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As we progress through Lent, it’s the perfect time to take stock of our spiritual practices during this holy season and reaffirm our commitment to finishing Lent strong and preparing to celebrate the joy of Easter.

If you’ve been sticking to your original plans for prayer, fasting and almsgiving, we’ve got some ideas to help you deepen your practices and take the final weeks of Lent to the next level.

And if you’ve been struggling a bit, no worries. We’re here to help re-energize you and get you back on track to make the most of your Lent. After all, Lent reminds us we can re-create ourselves and renew our hearts at any time.

Prayer

1. Make tech a prayer tool

Finding time to pray every day can feel difficult — if not downright intimidating — in these times of non-stop technology and 24/7 accessibility. So, turn the tables and use tech to your advantage. With daily meditations coming right into your inbox, it’s easy to spend some quiet moments in reflection. There are a number of options, but two we like are Living Lent Daily from Loyola Press and Best Lent Ever from Dynamic Catholic.

2. Try different forms of prayer

If you’re already in a solid prayer routine, branch out to some traditional methods that might be new to you. Schedule some time to attend Eucharistic Adoration or Stations of the Cross, or consider learning to pray the Liturgy of the Hours.

3. Don’t forget the communal aspect of prayer

Extend your personal prayer life to your friends and family by inviting them to attend Mass or another parish activity. Even an invitation to the Friday fish fry can be a bold first step toward engaging someone in your faith community. One of the great blessings of Lent is the reminder that we don’t walk through the desert alone — indeed, we’re all on this journey together.

Fasting

4. Make prayer part of your fasting commitment

If you’ve decided to give up something like chocolate, alcohol or social media for Lent, remember to add in an extra element of prayer. In prayer, ask God for fortitude and ask yourself why you chose to give up the item in question. What impact has it been having on your life? Did it distract you from things that truly matter? Without prayer, the thing from which you’re fasting can become your focus, making Lent feel like a slog you can’t wait to be done with. Remember: The goal is transformation, not frustration.

5. Fast from your sins through Reconciliation

Lent is an ideal time to fast from negativity, from the sorrow of sin. Many parishes hold special Lenten penance services, so make a point of going to Reconciliation at least once before Easter. If you feel a little nervous, don’t overthink it. Approach Reconciliation with an open heart, speak honestly and let the Holy Spirit do the rest. Fast from your fear!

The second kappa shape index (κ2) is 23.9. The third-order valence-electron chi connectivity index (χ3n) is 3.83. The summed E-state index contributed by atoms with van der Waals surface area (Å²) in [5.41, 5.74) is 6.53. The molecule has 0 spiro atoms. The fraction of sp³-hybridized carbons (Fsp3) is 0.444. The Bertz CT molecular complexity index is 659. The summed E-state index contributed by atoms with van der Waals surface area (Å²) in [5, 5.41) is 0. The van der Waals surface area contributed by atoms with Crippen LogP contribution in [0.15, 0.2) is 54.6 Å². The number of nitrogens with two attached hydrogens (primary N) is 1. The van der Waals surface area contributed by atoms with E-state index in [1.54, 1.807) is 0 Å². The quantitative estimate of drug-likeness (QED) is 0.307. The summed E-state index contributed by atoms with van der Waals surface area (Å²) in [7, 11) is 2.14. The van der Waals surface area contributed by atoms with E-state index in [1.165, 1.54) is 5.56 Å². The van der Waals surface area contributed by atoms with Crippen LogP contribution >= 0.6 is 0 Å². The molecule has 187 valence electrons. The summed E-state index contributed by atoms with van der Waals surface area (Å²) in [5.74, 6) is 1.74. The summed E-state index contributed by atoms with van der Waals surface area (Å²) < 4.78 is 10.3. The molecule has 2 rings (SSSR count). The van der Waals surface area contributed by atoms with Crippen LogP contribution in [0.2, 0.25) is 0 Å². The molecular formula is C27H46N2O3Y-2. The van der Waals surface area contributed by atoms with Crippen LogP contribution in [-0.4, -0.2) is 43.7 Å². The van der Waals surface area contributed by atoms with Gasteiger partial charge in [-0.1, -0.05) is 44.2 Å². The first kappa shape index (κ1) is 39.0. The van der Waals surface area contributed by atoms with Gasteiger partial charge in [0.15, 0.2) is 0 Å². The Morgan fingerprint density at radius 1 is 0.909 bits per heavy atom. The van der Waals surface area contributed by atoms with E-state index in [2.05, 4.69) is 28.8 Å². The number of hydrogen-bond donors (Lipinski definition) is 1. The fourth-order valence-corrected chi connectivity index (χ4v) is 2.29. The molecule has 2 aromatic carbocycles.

6. Fast from envy with a gratitude journal

Another way to encounter the Holy Spirit is through gratitude. Specifically, a gratitude journal empowers you to fast from envy. In a world driven by Facebook and Instagram, it’s easy to become wrapped up in comparisons. Instead, write down at least one thing every day for which you’re grateful. Allow yourself several minutes to ponder what means the most to you — realizing all of it comes from God — and then let your thankfulness flow.

Almsgiving

7. Reflect on how you use your resources

Almsgiving means truly putting your money where your mouth is. Spend some time seriously reflecting on how and where you spend your treasure. Could you find $1 a day to add to your weekly parish collection? Could you cut back on eating out and find a savings of $10 or $20? In the second half of Lent, could you double what you’ve donated so far? Challenge yourself to give more than you once thought possible, relying on God’s Providence.

8. Offer a Mass intention

For a different approach to almsgiving, offer a Mass for a loved one. Though nothing is required, the typical suggested donation to have a Mass said for someone — living or deceased — is $10. (If that amount isn’t possible for you, speak to someone in your parish office.) What better way to bless someone’s life than through the community’s celebration of the Eucharist?

9. Donate more than dollars

What many people need most is your time. Consider the new co-worker you don’t know very well yet, the friend caring for a new baby or the out-of-town cousin you’ve been meaning to call. Offer to take your co-worker for coffee, have a meal delivered to your tired friend or send a loving text to your relative. Look for simple, daily ways to tell people, “I’m thinking of you and I’m here for you.”

Lent might be halfway over, but there are still countless ways to prepare yourself for the coming of Christ. Be open to the prompting of the Holy Spirit, calling and challenging you to act in ways both great and small. Whatever you decide to do (or not do) to observe this solemn season, remember that the point is to allow Lent to change your heart so you can go out into the world and fill the hearts of others.